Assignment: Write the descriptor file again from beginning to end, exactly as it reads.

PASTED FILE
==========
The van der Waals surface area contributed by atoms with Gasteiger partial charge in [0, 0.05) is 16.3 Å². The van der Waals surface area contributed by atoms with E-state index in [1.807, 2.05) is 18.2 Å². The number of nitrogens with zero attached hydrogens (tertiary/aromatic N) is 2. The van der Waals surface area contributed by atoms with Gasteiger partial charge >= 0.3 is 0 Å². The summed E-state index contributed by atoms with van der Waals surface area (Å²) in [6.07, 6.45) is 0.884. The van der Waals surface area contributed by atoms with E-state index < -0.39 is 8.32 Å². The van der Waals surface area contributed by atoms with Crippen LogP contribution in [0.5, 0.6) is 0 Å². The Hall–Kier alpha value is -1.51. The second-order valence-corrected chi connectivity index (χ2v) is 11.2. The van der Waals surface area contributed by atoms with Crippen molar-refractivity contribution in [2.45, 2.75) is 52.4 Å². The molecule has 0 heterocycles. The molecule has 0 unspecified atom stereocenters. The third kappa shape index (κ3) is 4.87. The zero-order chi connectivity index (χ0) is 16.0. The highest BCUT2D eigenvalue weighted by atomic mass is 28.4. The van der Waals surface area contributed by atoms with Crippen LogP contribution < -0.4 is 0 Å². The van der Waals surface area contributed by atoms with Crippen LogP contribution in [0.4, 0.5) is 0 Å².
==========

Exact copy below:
The van der Waals surface area contributed by atoms with Gasteiger partial charge in [0, 0.05) is 16.3 Å². The van der Waals surface area contributed by atoms with E-state index in [1.807, 2.05) is 18.2 Å². The number of nitrogens with zero attached hydrogens (tertiary/aromatic N) is 2. The van der Waals surface area contributed by atoms with Gasteiger partial charge >= 0.3 is 0 Å². The summed E-state index contributed by atoms with van der Waals surface area (Å²) in [6.07, 6.45) is 0.884. The van der Waals surface area contributed by atoms with E-state index < -0.39 is 8.32 Å². The van der Waals surface area contributed by atoms with Crippen LogP contribution in [0.5, 0.6) is 0 Å². The Hall–Kier alpha value is -1.51. The second-order valence-corrected chi connectivity index (χ2v) is 11.2. The van der Waals surface area contributed by atoms with Crippen molar-refractivity contribution in [2.45, 2.75) is 52.4 Å². The molecule has 0 heterocycles. The molecule has 0 unspecified atom stereocenters. The third kappa shape index (κ3) is 4.87. The zero-order chi connectivity index (χ0) is 16.0. The highest BCUT2D eigenvalue weighted by atomic mass is 28.4. The van der Waals surface area contributed by atoms with Crippen LogP contribution < -0.4 is 0 Å². The van der Waals surface area contributed by atoms with Crippen LogP contribution in [0.4, 0.5) is 0 Å².